CryptoFS on GNU/Linux laptop
Last updated: $Date: 2006/05/19 14:40:20 $
It's occurred to me before that I should have an encrypted file system on
my laptop. I often leave it lying around at client sites, or I might leave
it on the train, or something. Hell, even
Her Majesty's spies occasionally lose laptops.
Yes, mine is configured so that the screensaver will be running when
it's resuscitated. But if blackhats rebooted it, or even worse, removed the
and plugged it into another device, my home directory would be exposed to
What I need is to have a part of the file system that's encrypted so
that the machine itself can't read it, unless I provide a key which is not
stored on the machine (except in memory while the encrypted FS is held
open). There's a lot on the 'net about doing this with loopback file
systems, but not much that seems
recent and/or applicable to 2.6 kernels.
Fortunately, I found James' account of
encrypted loopback file systems in FC2 test2, which points to the dm-crypt page. In
combination with some comments on this kerneltrap.org thread,
these make clear that the old way (losetup -e ciphername
has been superseded by the device-manager approach, using the crypto
extensions for the device manager module. These are in the kernel tree as
of 2.6.3, I'm told; they were certainly in 22.214.171.124, although I hadn't
turned them on, and they were present and active in my Fedora Core 4 desktop's
Briefly, the steps are:
You should now be able to copy files on and off the mounted partition.
- Create the file which will contain the encrypted file system
dd if=/dev/zero of=/path/to/file bs=1M count=nnn
where nnn is the size, in megabytes, you want the encrypted
"partition" to be.
- Attach this to a loopback device
losetup /dev/loop0 /path/to/file
- Create the encryption mapping
Before you do this step, see the section below on LUKS.
cryptsetup -y create homes /dev/loop0
You may wish to use another name instead of "homes". It's only a name,
but if you change it, you'll need to carry the change through the rest of
these steps. The -y flag gets you prompted twice for the
passphrase, to avoid the risk of typos ruining your day. Don't forget
the passphrase you provide. If you do, you
lose all the data on the encrypted file system!
If this step fails, it's probably because you don't have the necessary
crypto turned on in your kernel. My config file (for 2.6.13, with a few
other patches) can be found
here, in case that helps. Particularly
important settings seem to be "Device mapper support" and "Crypt target
support", both under "Device drivers" -> "Multidevice support".
- Optional: check the encryption mapping
cryptsetup status homes
- Make a file system on the device
mke2fs -j /dev/mapper/homes
- Mount the file system
mount /dev/mapper/homes /mnt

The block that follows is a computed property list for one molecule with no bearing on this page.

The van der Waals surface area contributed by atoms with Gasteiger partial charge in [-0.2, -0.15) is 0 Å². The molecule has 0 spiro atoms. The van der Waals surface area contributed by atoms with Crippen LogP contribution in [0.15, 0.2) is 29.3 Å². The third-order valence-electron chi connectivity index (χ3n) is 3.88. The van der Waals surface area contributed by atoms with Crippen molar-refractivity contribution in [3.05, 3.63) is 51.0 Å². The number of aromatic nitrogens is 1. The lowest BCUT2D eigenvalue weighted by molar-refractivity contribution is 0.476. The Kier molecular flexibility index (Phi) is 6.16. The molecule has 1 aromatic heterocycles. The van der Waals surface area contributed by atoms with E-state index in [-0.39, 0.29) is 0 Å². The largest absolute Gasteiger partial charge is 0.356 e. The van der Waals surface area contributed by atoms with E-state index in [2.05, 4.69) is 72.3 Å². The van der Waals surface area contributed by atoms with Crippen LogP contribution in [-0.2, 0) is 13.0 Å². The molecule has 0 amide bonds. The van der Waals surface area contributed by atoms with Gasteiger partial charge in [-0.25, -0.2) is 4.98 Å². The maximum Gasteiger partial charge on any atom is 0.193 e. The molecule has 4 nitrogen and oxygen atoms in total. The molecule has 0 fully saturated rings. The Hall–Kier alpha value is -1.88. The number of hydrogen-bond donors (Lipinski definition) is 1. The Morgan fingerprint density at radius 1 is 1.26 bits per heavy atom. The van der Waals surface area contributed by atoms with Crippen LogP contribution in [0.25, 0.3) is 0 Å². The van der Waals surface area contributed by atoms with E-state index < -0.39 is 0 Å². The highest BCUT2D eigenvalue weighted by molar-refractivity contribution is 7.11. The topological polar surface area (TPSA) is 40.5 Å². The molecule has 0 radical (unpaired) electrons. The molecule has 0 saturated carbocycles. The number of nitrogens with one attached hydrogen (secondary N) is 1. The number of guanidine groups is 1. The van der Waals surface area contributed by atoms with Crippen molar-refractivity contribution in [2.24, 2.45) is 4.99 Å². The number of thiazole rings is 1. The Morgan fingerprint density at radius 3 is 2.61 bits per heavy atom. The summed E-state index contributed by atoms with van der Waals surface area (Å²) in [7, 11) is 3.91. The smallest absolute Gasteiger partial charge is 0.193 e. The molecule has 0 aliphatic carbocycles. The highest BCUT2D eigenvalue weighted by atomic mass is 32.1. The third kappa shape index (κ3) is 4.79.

LUKS - Linux Unified Key Setup
My laptop and desktop now support LUKS.
If LUKS is available to you, the cryptsetup create step above can
be replaced with
cryptsetup luksFormat /dev/loop0
cryptsetup luksOpen /dev/loop0 homes
the first of these commands only being done once. The benefits of LUKS
seem to be:
- Without LUKS, when you reuse cryptsetup create to unlock your
encrypted file system, if you provide the wrong passphrase, the command
succeeds but any subsequent mount attempt fails, as there's nothing but
gibberish in the decrypted file device. This is correct behaviour for a
good encryption algorithm - any key is as good as any other, save that only
one key recovers what you encrypted - but it's unhelpful for a file system.
LUKS adds a partition header, and the luksOpen command verifies that the
header is visible in the newly-decrypted device. Result: if you provide
the wrong passphrase, a more helpful error is immediately produced.
- Multiple keys can be used, which may be helpful if you're doing several
of these. The sysadmin can set the same key on all of them, for his/her
own use in emergency, whilst individual users can have keys peculiar to
themselves without running the risk of data loss in the case of forgetfulness.
I'm not arguing for key escrow here, I'm just noting that it can be really
useful in a corporate environment.
Having the partition appear automatically at boot time
This isn't much use if you want to encrypt your whole home directory, as
then you have to mount the home directory before you can log in, and you have
to log in before you can mount your home directory. I kludged it together
I know this goes without saying, but you need to copy your home
directories to the new crypto file system before rebooting! I found
this best done manually from single-user mode.
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